You’ve no doubt heard of the scam where the perpetrator calls up an elderly person and pretends to be their grandchild or some other close relative. The usual routine is to act in a distressed state, pretend they’re in a sticky situation, and ask for an urgent cash transfer to resolve the situation. While many grandparents will realize the voice isn’t that of their grandchild and hang up, others won’t notice and, only too keen to help their anxious relative, go ahead and send money to the caller’s account.
A Washington Post report on Sunday reveals that some scammers have taken the con to a whole new level by deploying AI technology capable of cloning voices, making it even more likely that the target will fall for the ruse.
To launch this more sophisticated version of the scam, criminals require “an audio sample with just a few sentences,” according to the Post. The sample is then run through one of many widely available online tools that use the original voice to create a replica that can be instructed to say whatever you want simply by typing in phrases.
Data from the Federal Trade Commission suggests that in 2022 alone, there were more than 36,000 reports of so-called impostor scams, with more than 5,000 of these happening over the phone. Reported losses reached $11 million.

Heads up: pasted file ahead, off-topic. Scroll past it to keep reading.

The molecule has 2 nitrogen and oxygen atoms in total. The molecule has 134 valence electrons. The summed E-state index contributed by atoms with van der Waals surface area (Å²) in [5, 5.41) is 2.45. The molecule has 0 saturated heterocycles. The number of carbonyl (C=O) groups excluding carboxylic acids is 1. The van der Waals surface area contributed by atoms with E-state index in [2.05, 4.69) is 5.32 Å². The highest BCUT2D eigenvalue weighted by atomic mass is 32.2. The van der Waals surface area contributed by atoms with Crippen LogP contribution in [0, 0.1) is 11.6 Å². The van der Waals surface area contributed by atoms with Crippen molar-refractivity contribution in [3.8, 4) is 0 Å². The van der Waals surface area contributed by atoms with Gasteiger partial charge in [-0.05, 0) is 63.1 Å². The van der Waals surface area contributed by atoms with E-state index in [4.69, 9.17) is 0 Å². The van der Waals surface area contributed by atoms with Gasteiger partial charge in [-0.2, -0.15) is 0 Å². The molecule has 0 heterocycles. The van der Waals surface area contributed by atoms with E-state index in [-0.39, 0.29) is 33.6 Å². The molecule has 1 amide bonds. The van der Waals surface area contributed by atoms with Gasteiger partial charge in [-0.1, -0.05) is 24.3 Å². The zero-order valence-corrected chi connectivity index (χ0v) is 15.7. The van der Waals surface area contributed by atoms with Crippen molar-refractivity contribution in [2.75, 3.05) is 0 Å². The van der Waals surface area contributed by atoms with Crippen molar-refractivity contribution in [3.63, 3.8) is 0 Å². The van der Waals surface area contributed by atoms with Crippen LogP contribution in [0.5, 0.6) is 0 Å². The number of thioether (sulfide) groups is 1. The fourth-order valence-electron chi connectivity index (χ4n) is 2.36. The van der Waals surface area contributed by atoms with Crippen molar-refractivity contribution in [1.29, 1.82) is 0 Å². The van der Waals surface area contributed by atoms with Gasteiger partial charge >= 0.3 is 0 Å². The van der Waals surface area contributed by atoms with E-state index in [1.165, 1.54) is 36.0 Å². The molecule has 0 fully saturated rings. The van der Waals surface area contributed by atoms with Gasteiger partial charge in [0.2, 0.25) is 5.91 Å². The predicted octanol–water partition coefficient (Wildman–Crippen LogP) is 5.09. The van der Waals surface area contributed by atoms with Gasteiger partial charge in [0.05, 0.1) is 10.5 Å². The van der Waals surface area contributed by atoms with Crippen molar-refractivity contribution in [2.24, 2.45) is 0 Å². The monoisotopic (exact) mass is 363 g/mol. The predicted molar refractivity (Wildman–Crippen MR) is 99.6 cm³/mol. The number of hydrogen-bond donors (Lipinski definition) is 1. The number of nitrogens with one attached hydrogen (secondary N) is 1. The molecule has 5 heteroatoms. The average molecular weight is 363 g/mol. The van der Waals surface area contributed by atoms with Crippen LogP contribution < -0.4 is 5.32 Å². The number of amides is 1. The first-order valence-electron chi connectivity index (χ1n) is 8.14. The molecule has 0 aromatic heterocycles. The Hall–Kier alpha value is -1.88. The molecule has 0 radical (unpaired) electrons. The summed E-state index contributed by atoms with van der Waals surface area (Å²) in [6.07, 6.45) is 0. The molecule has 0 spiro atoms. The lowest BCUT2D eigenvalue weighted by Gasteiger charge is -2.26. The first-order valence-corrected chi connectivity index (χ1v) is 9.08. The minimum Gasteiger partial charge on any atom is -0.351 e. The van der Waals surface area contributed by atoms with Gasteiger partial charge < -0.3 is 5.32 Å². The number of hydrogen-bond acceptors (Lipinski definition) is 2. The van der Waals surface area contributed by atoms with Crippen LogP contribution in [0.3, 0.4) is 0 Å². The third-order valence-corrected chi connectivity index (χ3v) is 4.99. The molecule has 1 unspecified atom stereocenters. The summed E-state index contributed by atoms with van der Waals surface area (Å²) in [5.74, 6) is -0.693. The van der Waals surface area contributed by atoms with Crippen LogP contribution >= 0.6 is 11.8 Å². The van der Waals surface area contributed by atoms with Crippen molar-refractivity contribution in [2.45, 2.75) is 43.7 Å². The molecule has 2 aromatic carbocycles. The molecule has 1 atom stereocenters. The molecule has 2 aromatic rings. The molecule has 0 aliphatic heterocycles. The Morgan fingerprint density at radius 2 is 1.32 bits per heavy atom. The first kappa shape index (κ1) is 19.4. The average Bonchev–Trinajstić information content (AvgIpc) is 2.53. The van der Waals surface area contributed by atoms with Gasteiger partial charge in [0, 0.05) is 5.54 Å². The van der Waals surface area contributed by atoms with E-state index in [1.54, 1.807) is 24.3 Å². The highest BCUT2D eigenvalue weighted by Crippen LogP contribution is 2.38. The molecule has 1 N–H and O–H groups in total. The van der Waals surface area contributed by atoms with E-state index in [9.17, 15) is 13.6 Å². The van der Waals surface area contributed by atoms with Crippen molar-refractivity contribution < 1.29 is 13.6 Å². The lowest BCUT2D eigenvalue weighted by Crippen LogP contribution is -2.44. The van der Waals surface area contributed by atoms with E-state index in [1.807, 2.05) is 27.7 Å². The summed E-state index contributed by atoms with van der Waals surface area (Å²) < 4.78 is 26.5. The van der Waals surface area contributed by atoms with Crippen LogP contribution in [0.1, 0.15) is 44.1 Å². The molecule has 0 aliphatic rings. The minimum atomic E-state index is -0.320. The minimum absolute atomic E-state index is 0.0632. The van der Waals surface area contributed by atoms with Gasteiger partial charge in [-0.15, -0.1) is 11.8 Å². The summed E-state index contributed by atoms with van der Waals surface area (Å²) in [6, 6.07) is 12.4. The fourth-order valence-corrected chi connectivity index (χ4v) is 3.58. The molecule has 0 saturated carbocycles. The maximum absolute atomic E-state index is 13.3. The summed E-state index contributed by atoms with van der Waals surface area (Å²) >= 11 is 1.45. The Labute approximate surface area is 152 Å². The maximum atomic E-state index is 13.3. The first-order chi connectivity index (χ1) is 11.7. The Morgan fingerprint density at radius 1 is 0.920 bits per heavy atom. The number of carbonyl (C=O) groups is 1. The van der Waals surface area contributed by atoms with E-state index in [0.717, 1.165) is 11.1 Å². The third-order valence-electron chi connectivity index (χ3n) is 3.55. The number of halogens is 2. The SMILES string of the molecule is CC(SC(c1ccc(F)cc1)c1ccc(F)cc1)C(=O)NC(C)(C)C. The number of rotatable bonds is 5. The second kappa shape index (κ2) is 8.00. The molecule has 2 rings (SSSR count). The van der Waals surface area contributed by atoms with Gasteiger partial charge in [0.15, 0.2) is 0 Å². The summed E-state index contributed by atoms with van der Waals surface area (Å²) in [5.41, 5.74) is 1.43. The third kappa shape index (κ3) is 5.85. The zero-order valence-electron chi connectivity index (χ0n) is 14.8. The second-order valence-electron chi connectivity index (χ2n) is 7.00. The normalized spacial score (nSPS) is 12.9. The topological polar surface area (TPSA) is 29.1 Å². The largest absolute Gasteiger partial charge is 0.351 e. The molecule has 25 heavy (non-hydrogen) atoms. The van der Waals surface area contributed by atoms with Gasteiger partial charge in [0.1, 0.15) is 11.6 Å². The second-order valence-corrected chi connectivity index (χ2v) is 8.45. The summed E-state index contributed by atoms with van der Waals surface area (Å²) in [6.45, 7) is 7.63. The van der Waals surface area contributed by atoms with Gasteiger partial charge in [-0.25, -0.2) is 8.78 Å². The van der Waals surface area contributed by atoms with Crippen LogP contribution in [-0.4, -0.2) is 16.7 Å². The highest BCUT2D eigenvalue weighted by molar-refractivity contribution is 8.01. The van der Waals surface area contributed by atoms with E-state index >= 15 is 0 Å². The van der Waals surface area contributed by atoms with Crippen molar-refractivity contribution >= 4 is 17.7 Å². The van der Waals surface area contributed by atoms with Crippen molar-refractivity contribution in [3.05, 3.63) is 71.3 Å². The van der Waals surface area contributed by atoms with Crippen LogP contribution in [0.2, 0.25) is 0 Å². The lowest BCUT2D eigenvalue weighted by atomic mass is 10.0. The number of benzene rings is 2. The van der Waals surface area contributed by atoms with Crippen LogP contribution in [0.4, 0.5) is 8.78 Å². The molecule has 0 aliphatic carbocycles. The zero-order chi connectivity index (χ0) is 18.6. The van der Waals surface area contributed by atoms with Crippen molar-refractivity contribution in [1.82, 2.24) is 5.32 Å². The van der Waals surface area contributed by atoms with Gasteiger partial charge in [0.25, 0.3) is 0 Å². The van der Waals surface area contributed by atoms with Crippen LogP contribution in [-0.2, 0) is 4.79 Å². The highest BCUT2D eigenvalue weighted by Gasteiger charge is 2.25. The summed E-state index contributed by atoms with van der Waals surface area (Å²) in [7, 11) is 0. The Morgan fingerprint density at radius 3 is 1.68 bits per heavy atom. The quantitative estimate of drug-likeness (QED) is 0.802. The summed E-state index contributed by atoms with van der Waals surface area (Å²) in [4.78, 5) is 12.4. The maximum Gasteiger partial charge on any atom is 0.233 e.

The fear is that with AI tools becoming more effective and more widely available, even more people will fall for the scam in the coming months and years.
The scam still takes some planning, however, with a determined perpetrator needing to find an audio sample of a voice, as well as the phone number of the related victim. Audio samples, for example, could be located online via popular sites like TikTok and YouTube, while phone numbers could also be located on the web.
The scam can take many forms, too. The Post cites an example where someone pretending to be a lawyer contacted an elderly couple, telling them their grandson was in custody for an alleged crime and that they needed more than $15,000 for legal costs. The bogus lawyer then pretended to hand the phone to their grandson, whose cloned voice pleaded for help to pay the fees, which they duly did.
They only realized they’d been scammed when their grandson called them later that day for a chat. It’s thought the scammer may have cloned his voice from YouTube videos that the grandson posted, though it’s hard to be sure.
Some are calling for the companies who make the AI technology that clones voices to be held responsible for such crimes. But before this happens, it seems certain that many others will lose money via this nefarious scam.
To listen to an example of a cloned voice to see just how close to the original it can get, check out this Digital Trends article.
- Humane’s AI Pin looks like a miserable smartphone replacement
- New ‘poisoning’ tool spells trouble for AI text-to-image tech
- OpenAI’s new tool can spot fake AI images, but there’s a catch
- Are we about to see ‘the iPhone of artificial intelligence’?
- This powerful ChatGPT feature is back from the dead — with a few key changes